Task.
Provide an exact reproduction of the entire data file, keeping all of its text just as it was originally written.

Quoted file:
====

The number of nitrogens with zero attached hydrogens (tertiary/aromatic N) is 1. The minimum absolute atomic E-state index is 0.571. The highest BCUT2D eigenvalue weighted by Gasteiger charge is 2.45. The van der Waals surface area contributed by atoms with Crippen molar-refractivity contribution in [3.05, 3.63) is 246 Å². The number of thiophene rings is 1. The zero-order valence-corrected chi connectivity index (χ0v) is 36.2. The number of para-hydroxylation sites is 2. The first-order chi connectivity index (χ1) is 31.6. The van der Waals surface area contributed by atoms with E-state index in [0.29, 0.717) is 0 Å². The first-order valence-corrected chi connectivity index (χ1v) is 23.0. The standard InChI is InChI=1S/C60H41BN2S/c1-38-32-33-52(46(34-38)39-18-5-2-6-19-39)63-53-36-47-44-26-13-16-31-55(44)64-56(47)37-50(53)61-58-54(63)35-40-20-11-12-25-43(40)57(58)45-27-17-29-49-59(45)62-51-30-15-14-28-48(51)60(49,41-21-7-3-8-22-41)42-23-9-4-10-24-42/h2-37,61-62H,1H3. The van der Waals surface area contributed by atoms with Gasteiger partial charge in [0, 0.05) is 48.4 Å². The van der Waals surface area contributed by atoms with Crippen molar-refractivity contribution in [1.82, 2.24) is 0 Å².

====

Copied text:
The number of nitrogens with zero attached hydrogens (tertiary/aromatic N) is 1. The minimum absolute atomic E-state index is 0.571. The highest BCUT2D eigenvalue weighted by Gasteiger charge is 2.45. The van der Waals surface area contributed by atoms with Crippen molar-refractivity contribution in [3.05, 3.63) is 246 Å². The number of thiophene rings is 1. The zero-order valence-corrected chi connectivity index (χ0v) is 36.2. The number of para-hydroxylation sites is 2. The first-order chi connectivity index (χ1) is 31.6. The van der Waals surface area contributed by atoms with E-state index in [0.29, 0.717) is 0 Å². The first-order valence-corrected chi connectivity index (χ1v) is 23.0. The standard InChI is InChI=1S/C60H41BN2S/c1-38-32-33-52(46(34-38)39-18-5-2-6-19-39)63-53-36-47-44-26-13-16-31-55(44)64-56(47)37-50(53)61-58-54(63)35-40-20-11-12-25-43(40)57(58)45-27-17-29-49-59(45)62-51-30-15-14-28-48(51)60(49,41-21-7-3-8-22-41)42-23-9-4-10-24-42/h2-37,61-62H,1H3. The van der Waals surface area contributed by atoms with Gasteiger partial charge in [0, 0.05) is 48.4 Å². The van der Waals surface area contributed by atoms with Crippen molar-refractivity contribution in [1.82, 2.24) is 0 Å².